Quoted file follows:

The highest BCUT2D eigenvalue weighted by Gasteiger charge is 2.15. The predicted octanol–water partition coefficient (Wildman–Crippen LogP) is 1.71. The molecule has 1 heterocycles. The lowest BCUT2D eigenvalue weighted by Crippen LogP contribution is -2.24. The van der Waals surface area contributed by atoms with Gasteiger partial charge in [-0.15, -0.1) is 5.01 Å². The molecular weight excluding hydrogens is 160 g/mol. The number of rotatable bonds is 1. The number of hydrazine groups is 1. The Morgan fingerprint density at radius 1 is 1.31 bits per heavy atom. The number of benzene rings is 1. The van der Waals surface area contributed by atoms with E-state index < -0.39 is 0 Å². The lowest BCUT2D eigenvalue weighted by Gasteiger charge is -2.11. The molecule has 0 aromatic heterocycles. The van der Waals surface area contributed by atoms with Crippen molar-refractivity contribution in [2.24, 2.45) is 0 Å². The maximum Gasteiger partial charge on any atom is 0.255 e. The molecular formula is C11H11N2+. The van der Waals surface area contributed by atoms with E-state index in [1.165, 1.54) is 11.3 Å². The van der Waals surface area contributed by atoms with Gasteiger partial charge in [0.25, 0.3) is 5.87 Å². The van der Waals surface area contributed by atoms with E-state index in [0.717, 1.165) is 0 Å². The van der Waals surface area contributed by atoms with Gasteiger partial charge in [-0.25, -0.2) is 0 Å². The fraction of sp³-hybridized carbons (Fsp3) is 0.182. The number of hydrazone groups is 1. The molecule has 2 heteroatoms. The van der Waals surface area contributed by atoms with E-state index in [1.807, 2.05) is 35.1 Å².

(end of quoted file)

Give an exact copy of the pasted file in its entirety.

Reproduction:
The highest BCUT2D eigenvalue weighted by Gasteiger charge is 2.15. The predicted octanol–water partition coefficient (Wildman–Crippen LogP) is 1.71. The molecule has 1 heterocycles. The lowest BCUT2D eigenvalue weighted by Crippen LogP contribution is -2.24. The van der Waals surface area contributed by atoms with Gasteiger partial charge in [-0.15, -0.1) is 5.01 Å². The molecular weight excluding hydrogens is 160 g/mol. The number of rotatable bonds is 1. The number of hydrazine groups is 1. The Morgan fingerprint density at radius 1 is 1.31 bits per heavy atom. The number of benzene rings is 1. The van der Waals surface area contributed by atoms with E-state index < -0.39 is 0 Å². The lowest BCUT2D eigenvalue weighted by Gasteiger charge is -2.11. The molecule has 0 aromatic heterocycles. The van der Waals surface area contributed by atoms with Crippen molar-refractivity contribution in [2.24, 2.45) is 0 Å². The maximum Gasteiger partial charge on any atom is 0.255 e. The molecular formula is C11H11N2+. The van der Waals surface area contributed by atoms with E-state index in [1.165, 1.54) is 11.3 Å². The van der Waals surface area contributed by atoms with Gasteiger partial charge in [0.25, 0.3) is 5.87 Å². The van der Waals surface area contributed by atoms with E-state index in [0.717, 1.165) is 0 Å². The van der Waals surface area contributed by atoms with Gasteiger partial charge in [-0.25, -0.2) is 0 Å². The fraction of sp³-hybridized carbons (Fsp3) is 0.182. The number of hydrazone groups is 1. The molecule has 2 heteroatoms. The van der Waals surface area contributed by atoms with E-state index in [1.807, 2.05) is 35.1 Å².